Sections of Dubai's battered property market could show some signs of recovery in 2012 but the release of new supply coupled with wider global economic woes will seen an overall decline in prices, an Arabian Business poll found.
Well-established communities in Dubai such as Emirates Living and Downtown Burj are expected to see house prices rise by 5-10 percent, a survey of real estate analysts found. But property prices in less desirable locations such as International City and Dubailand could decline 3-10 percent, leading to a marked two-tier property market in the emirate,the poll found.
“Prime developments or locations have in the last year enjoyed some moderate price and rental appreciations and we expect this trend to continue through 2012,” one analyst said.
“For the secondary developments we expect prices and rental rates to soften further as more supply comes onto the market in 2012.”
Analysts polled said average prices in neighbouring Abu Dhabi could fall up to 10 percent amid increased supply. Analysts expect an average of 19,716 units to come on to the UAE capital's market this year.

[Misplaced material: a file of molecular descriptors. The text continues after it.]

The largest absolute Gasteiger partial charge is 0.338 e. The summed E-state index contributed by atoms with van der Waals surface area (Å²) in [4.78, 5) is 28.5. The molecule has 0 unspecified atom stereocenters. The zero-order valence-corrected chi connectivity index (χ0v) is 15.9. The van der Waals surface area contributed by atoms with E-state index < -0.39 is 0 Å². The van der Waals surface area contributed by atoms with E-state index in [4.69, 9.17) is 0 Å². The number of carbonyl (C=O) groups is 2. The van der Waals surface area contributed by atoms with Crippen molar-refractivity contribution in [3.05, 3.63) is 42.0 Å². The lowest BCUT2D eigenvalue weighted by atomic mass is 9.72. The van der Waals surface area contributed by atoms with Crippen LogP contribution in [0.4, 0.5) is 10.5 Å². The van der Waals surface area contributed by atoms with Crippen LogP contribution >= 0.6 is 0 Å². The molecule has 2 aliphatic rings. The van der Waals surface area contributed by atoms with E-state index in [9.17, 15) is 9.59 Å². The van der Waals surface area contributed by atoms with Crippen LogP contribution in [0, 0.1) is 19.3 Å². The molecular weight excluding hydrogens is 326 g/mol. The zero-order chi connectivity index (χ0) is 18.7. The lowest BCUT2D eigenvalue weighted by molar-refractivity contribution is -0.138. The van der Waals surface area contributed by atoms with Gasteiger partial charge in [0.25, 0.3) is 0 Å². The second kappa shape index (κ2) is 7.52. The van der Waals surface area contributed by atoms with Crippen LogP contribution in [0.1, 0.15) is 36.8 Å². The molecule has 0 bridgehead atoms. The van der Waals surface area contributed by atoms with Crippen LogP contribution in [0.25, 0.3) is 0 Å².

“Prices will fall in Abu Dhabi this year in the region of 5-10 percent. The emirate is going through the same problems as Dubai did in the past,” said one analyst.
Property prices in Dubai soared after the city opened its real estate sector to foreign investors in 2002, granting them freehold ownership rights at many developments.
From start-2007 to mid-2008, prices rallied almost 80 percent, Morgan Stanley estimates showed, with billions of dollars worth of new projects launched by local developers.
But home prices in Dubai, the Gulf property market that had the biggest reversal because of the financial crisis, have declined 60 percent in the wake of the global economic downturn.
While prices in Abu Dhabi fared better during the crisis, analysts remained concerned about the significant supply of high-end homes scheduled to enter the market.
Several Dubai-based developers have turned their sites to midmarket housing in a bid to fill the gap left by the collapse of the emirate’s housing bubble. The year ahead will see an increasing number of developers look to develop affordable housing projects but these could be hindered by the rising cost of land and declining house prices in the GCC, analysts said.
Analysts’ opinions remained split regarding what they considered the biggest challenge ahead for the UAE’s property sector. Excessive supply and the impact of Europe’s economic woes were cited as he biggest concerns, alongside a lack of clarity in Dubai’s regulatory environment.
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